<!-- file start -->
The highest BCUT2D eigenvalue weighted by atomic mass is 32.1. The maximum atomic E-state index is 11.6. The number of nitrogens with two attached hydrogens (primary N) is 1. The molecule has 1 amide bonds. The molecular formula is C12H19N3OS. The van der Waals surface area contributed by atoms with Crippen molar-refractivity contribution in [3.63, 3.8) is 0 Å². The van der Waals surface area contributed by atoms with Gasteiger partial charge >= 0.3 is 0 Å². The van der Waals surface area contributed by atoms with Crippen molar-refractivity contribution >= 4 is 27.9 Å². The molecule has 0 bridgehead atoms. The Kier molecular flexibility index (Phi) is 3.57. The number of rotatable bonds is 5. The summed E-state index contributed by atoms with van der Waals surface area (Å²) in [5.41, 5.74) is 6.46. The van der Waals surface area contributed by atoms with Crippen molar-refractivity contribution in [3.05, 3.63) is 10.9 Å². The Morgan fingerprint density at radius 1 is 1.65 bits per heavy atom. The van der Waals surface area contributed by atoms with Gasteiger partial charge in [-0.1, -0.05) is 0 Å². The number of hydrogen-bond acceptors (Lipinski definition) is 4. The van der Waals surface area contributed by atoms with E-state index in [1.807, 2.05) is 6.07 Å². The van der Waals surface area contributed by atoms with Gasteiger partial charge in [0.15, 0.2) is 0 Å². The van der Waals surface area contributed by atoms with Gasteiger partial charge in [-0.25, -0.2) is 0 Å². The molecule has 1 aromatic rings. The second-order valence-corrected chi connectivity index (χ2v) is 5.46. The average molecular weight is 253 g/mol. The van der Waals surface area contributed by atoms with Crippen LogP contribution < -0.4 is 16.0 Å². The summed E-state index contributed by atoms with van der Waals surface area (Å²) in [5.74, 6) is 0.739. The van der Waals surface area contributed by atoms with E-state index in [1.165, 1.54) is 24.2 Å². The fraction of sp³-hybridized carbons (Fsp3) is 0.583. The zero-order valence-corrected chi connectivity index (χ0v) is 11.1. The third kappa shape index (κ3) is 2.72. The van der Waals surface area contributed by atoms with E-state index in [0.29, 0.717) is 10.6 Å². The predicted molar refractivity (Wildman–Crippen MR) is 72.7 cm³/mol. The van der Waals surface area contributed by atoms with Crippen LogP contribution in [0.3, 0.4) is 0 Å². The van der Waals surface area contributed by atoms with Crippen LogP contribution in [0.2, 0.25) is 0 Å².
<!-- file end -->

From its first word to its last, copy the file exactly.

The highest BCUT2D eigenvalue weighted by atomic mass is 32.1. The maximum atomic E-state index is 11.6. The number of nitrogens with two attached hydrogens (primary N) is 1. The molecule has 1 amide bonds. The molecular formula is C12H19N3OS. The van der Waals surface area contributed by atoms with Crippen molar-refractivity contribution in [3.63, 3.8) is 0 Å². The van der Waals surface area contributed by atoms with Gasteiger partial charge >= 0.3 is 0 Å². The van der Waals surface area contributed by atoms with Crippen molar-refractivity contribution >= 4 is 27.9 Å². The molecule has 0 bridgehead atoms. The Kier molecular flexibility index (Phi) is 3.57. The number of rotatable bonds is 5. The summed E-state index contributed by atoms with van der Waals surface area (Å²) in [5.41, 5.74) is 6.46. The van der Waals surface area contributed by atoms with Crippen molar-refractivity contribution in [3.05, 3.63) is 10.9 Å². The Morgan fingerprint density at radius 1 is 1.65 bits per heavy atom. The van der Waals surface area contributed by atoms with Gasteiger partial charge in [-0.1, -0.05) is 0 Å². The number of hydrogen-bond acceptors (Lipinski definition) is 4. The van der Waals surface area contributed by atoms with E-state index in [1.807, 2.05) is 6.07 Å². The van der Waals surface area contributed by atoms with Gasteiger partial charge in [0.15, 0.2) is 0 Å². The van der Waals surface area contributed by atoms with Gasteiger partial charge in [-0.25, -0.2) is 0 Å². The molecule has 1 aromatic rings. The second-order valence-corrected chi connectivity index (χ2v) is 5.46. The average molecular weight is 253 g/mol. The van der Waals surface area contributed by atoms with Crippen LogP contribution < -0.4 is 16.0 Å². The summed E-state index contributed by atoms with van der Waals surface area (Å²) in [5.74, 6) is 0.739. The van der Waals surface area contributed by atoms with E-state index in [1.165, 1.54) is 24.2 Å². The fraction of sp³-hybridized carbons (Fsp3) is 0.583. The zero-order valence-corrected chi connectivity index (χ0v) is 11.1. The third kappa shape index (κ3) is 2.72. The van der Waals surface area contributed by atoms with E-state index in [0.29, 0.717) is 10.6 Å². The predicted molar refractivity (Wildman–Crippen MR) is 72.7 cm³/mol. The van der Waals surface area contributed by atoms with Crippen LogP contribution in [0.3, 0.4) is 0 Å². The van der Waals surface area contributed by atoms with Crippen LogP contribution in [0.2, 0.25) is 0 Å².